Close reading, for them, attends to the nuances of poetic language and form. As the Oxford Dictionary of Literary Terms defines it, “the close reader typically attempts to account for and justify the presence of all the text’s features of sound and sense, usually detecting sonic correspondences such as internal rhyme and alliteration, along with ambiguities of meaning, and the complex deployment of rhetorical figures, all integrated into a formal unity.”

Distant Reading and Digital Methods

Close reading in and by itself may not suffice for some research projects. We need to combine it with historical analysis, for instance. Close reading is merely one method of analysis—one of many possible approaches. 

Over the years, scholars have proposed many other modes of analysis, such as distant reading, a concept proposed by Franco Moretti. Distant reading, as defined by the Oxford Dictionary of Literary Terms, resonates with reading in the era of AI. This approach “attempts to discover what may be learned about novels without actually reading them” in humanly fashions.

The term distant reading was a provocative slogan coined “in direct opposition to the tradition of close reading. Moretti uses computational methods to conduct literary analyses of novels. He uses quantitative bibliometric analyses of thousands of forgotten novels in order to extrapolate patterns and trends in, for example, “the length of their titles as listed in catalogues.”

Your Turn: Close Read a Film

Let us give it a try. Do a close reading of the scene of Barbie (played by Margot Robbie) and Ken (Ryan Gosling) in the real world in Greta Gerwig’s film Barbie (2023). Watch it three times.

When watching the following clip for the first time, take note of basic cinematic elements such as costumes, set, blocking (the relevant positioning of actors, objects, and cameras), props, musical soundtrack, and  characterization.

Watch it for a second time and write down your observation of what is explicitly expressed verbally and cinematically (through camera angels, cross-cuts, and shots).

Watch it for a third time and note what is unsaid but conveyed implicitly to film audiences. 


In film studies, the foundation for solid close reading is keen observation. Imagine you are writing an alt-text for this scene. Alt texts, or alternative texts, are textual (verbal) descriptions of images and videos that enhance web accessibility and equity. Alt texts meet the needs of individuals with print, visual, cognitive disabilities. Visually impaired users using screen readers will hear the description and better understand the image. Alt texts are also very useful when an image link is not available because of a broken or changed URL or other issues.

 Writing alt texts deepens our grasp of a film. The first step towards critical analysis is an accurate, detailed description of our object of study. This exercise is also part of our collective pursuit for equal access and social justice. However, alt texts are often dismissed or understood through the lens of compliance, as an unwelcome burden to be met with minimum effort. We can instead approach the alt text thoughtfully and creatively.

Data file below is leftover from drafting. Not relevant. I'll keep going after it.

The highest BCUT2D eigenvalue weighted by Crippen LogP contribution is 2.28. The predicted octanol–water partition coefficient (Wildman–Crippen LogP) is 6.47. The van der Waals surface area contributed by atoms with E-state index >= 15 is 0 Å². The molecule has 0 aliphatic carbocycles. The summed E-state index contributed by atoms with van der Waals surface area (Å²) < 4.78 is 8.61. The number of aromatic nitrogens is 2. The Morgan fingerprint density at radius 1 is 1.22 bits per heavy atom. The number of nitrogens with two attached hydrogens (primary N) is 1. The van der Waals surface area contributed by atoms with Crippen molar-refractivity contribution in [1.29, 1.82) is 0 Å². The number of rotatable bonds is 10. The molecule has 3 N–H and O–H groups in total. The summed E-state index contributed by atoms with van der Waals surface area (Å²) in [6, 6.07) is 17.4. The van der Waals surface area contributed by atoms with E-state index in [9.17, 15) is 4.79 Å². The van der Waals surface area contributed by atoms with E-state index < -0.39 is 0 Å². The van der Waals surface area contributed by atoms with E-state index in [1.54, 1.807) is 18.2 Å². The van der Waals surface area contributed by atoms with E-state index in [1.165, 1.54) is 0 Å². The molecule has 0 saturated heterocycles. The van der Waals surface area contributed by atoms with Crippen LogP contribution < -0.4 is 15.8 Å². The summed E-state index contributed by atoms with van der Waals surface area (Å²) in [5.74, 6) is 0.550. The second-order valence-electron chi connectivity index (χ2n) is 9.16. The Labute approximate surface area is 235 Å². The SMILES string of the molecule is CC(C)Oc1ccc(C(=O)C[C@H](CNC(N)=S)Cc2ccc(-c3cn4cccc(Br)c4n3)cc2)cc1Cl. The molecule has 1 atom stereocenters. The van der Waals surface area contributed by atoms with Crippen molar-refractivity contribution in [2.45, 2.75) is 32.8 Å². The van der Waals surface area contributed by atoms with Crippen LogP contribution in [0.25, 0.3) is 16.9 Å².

In this spirit, please describe the scene above with as much useful detail as possible.

There is no one right way to do this. There are several ways to describe a frame. Balance technical details with artistic and interpretive descriptions of the shot. Technical details include the mise-en-scène and cinematographic information such as the depth of a shot or camera angle. Artistic elements include aspects of the shot that are open to interpretation, such as a character’s mood or how much a scene contributes to social justice causes

You may opt to describe various elements in this image in the order in which audiences typically perceive them (for instance, noting characters or items in the foreground before moving on to the background).

Tools for Distant Reading

Now, let us try distant reading.

When you use generative AI to do pattern recognition, you are in essence doing a form of distant reading. Here is another digital tool for distant reading: Ngram Viewers. The Ngram Viewers can chart word usage and frequency over time. Here are two such tools:

  • Google Ngram: This tool surveys the frequency of specific words or phrases in the Google Books corpus, including the “Google million.” Search up to 5 consecutive words. Visit About Google Ngram for details and advanced features.
  • Mediacloud: lots of options for visualizing topics in the news. Requires creating a free account.
Google Ngram


Ngram counts are restricted by the corpus of texts they are measuring. The spike or drop of ideas may reflect different eras’ language use, or it may simply reflect material circumstances that led to a text’s inclusion in or exclusion from the corpus. When conducting distant reading, we have to account for the durability of different kinds of publication and how much a piece of work may circulate. Consider, for instance, printed paper, limited editions, evolving archival policies, damages caused by wars, ephemeral social media posts, censorship. 

To learn more about distant reading, read “A Genealogy of Distant Reading” in the Digital Humanities Quarterly